I have a long list of projects that will be added to this area in my home.  This is just the beginning.  Some I’ll make.  Some the kids will make.  I’ll be sharing about all of them.

I can’t believe it’s been a year since I wrote in this blog.  A whole year.  I don’t like it when people, especially me, make excuses, so I won’t.  It just hasn’t been the time for blogging, but I think it is again.  Shall we start over?

I know that so many of my dear customers and friends are missing Orthodox Chrisitan Craft Supply.  I miss being a part of your families and parishes as well.  Shall we start over there, too?

I don’t think I can return to selling craft kits at this time, but I’d still like to share ideas with you for instructing our children in the Orthodox Faith and making an Orthodox home.  I’ll be sharing lots of ideas here on the blog.  Projects for Lent include a Sundays of Lent quilt, a unit study of the Presanctified Liturgy, and many more.

Also, I’m revising the written materials I sold through Orthodox Christian Craft Supply to be sold as e-books.  To start, I’m selling my Lenten Study Guide.

This study guide was originally sold with a kit to make a Lenten Calendar.  It contains 50 daily readings, tracing the life of Christ in the Gospels.  Each week has a theme, including “Christ the Teacher”, “Christ the Storyteller”, and “Christ the Good Shepherd”.

The study guide includes ideas for making your own Lenten Calendar to count down the days from Clean Monday to Pascha.  You can make a magnetic calendar of paper doors as pictured above.  Don’t want to get that fancy?  No problem.  The Lenten Study Guide includes a printable calendar coloring sheet.  All you need is a kid and a crayon.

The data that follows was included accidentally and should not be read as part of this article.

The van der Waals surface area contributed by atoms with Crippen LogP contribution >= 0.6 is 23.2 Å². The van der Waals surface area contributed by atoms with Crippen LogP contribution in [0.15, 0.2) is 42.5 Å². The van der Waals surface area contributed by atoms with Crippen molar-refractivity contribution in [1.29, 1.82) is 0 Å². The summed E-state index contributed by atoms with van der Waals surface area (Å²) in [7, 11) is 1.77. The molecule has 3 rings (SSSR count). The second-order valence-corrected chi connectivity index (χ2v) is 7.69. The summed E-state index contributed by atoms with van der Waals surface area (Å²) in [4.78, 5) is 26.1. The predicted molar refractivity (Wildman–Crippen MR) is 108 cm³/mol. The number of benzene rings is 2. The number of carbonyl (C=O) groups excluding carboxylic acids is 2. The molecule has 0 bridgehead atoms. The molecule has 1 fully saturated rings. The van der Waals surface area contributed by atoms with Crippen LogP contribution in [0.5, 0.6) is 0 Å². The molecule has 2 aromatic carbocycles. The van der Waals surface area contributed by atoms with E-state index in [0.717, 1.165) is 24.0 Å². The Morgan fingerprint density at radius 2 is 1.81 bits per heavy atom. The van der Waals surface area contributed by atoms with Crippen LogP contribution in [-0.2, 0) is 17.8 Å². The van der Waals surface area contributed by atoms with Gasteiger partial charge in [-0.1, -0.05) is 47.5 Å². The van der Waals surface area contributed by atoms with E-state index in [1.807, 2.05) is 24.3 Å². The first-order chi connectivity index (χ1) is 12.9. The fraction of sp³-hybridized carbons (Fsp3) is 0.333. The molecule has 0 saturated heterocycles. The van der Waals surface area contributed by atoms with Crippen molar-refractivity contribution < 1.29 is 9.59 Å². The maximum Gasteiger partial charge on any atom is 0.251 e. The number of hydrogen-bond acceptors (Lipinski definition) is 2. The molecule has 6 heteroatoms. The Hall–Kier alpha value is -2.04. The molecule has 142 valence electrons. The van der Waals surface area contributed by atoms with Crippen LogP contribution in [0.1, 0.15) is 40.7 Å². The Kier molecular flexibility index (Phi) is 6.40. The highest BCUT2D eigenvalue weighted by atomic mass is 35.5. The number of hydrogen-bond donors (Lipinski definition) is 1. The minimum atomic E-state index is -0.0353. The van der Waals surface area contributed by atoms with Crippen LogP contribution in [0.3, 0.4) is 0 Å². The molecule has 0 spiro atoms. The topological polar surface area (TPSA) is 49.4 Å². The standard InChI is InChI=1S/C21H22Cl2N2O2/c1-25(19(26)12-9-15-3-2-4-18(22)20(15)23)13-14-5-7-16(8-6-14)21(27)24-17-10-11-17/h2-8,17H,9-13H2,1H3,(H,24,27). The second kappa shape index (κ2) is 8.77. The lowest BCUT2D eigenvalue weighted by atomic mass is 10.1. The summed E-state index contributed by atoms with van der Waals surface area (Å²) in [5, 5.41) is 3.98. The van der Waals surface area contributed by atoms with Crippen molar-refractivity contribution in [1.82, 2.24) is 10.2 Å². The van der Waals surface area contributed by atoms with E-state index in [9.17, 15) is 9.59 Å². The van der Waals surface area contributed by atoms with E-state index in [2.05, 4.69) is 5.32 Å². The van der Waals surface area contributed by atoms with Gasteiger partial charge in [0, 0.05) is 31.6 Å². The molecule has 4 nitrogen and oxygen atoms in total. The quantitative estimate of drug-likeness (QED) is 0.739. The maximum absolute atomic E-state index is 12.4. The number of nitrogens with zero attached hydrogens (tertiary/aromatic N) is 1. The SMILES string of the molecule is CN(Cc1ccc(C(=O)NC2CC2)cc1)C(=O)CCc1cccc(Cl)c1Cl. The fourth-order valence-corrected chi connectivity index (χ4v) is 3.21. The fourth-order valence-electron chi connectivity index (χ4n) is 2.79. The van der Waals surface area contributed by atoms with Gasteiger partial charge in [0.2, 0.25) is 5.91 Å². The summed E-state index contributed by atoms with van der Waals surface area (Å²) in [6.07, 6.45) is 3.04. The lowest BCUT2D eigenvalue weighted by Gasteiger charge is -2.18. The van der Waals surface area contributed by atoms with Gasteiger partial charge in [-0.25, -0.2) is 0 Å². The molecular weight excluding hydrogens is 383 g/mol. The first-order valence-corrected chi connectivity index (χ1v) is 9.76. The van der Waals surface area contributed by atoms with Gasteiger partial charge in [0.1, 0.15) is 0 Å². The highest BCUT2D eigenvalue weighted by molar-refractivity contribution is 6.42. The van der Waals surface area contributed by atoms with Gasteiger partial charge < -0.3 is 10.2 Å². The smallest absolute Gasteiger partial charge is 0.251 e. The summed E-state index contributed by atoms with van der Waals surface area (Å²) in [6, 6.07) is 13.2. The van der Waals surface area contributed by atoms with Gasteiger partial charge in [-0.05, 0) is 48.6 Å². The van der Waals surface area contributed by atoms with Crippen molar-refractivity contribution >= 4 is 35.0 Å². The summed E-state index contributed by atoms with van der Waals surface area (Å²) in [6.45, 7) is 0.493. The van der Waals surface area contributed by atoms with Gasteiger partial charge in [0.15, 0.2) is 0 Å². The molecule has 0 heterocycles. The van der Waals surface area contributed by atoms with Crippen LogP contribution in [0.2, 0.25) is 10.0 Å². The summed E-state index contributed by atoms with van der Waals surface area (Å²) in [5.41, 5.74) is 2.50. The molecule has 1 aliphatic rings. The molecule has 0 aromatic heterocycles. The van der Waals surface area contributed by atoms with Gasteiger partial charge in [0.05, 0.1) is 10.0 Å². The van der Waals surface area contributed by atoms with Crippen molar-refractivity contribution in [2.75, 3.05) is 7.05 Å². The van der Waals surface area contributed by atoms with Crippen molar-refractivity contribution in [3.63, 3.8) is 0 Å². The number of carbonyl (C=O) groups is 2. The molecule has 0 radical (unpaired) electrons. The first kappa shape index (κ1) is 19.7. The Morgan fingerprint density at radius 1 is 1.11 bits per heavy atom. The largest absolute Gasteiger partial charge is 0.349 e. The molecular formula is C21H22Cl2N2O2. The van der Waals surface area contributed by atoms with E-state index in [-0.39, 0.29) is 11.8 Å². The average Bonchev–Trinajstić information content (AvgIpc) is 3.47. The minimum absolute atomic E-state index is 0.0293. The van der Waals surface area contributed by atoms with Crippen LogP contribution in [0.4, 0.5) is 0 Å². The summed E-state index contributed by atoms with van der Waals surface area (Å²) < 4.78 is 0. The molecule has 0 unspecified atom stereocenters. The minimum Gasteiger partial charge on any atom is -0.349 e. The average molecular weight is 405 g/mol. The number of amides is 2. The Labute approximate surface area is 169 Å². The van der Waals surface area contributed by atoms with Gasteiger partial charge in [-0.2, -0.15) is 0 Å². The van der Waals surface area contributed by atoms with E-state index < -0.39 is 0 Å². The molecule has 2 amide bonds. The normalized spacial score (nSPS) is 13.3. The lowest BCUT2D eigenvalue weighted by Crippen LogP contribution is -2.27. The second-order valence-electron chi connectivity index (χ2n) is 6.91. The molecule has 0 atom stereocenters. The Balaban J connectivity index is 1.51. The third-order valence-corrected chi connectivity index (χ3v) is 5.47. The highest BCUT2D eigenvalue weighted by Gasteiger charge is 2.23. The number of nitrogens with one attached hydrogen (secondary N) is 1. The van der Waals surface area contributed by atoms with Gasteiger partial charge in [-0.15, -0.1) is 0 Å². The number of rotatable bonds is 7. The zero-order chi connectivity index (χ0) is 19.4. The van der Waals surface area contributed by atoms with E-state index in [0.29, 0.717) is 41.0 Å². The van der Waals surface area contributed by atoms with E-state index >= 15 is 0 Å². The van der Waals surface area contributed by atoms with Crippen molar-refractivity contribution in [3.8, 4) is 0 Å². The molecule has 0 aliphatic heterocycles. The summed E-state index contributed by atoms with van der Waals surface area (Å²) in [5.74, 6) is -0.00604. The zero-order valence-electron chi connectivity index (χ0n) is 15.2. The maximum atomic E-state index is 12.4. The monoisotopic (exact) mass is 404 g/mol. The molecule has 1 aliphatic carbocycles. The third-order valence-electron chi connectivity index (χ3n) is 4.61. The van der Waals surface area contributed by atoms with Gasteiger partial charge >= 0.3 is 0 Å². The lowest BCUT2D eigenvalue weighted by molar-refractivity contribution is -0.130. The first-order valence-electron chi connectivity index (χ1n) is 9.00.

Each day of the Fast, read the Scripture with your family and go through another door on the journey to Pascha.  The visual calendar provides a tangible reminder for little ones (and adults, too!) of where we’ve been and where we’re going.  You can use this study guide and calendar year after year.

Great Lent starts Monday!  You can download your Lenten Calendar e-book for $3.95.

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Can you help me spread the word?  I’d love to hear what kind of educational resources people would like to see and requests for projects.  Let me know what you need!

God be with us as we prepare for the beginning of Lent.  May we all have a blessed Fast!



7 thoughts on “The Doors of Repentance

  1. so glad you are back! we missed your inspiration and even if you cant sell kits, just showing us your ideas is helpful to us non crafty people. thank you for all you give.

  2. Welcome back! I smiled seeing your post pop into my blog reader today…I think e-files are a simple lovely plan. Sharing your wonderful ideas with is great but not if it becomes a burden on you! We have our old copy of your guide all dusted off for this coming week…we planned to go simple this year but all that texture! So lovely and tempting me to revamp my plans 🙂

  3. To everything there is a season and a purpose unto heaven! So glad to see this beginning of a new season! In Christ, Mat. Joannikia Dean

  4. Pingback: O my soul | The Crafty Contemplative

  5. i’m so excited this Blog is popping back up in my inbox! from the other comments, i’m glad it wasn’t just me thinking I was hitting a wrong button or something! YAY for this blog! It’s one of my favorites! Thank you! I have my list of daily readings for my doors and I’m so excited to put them to good use again!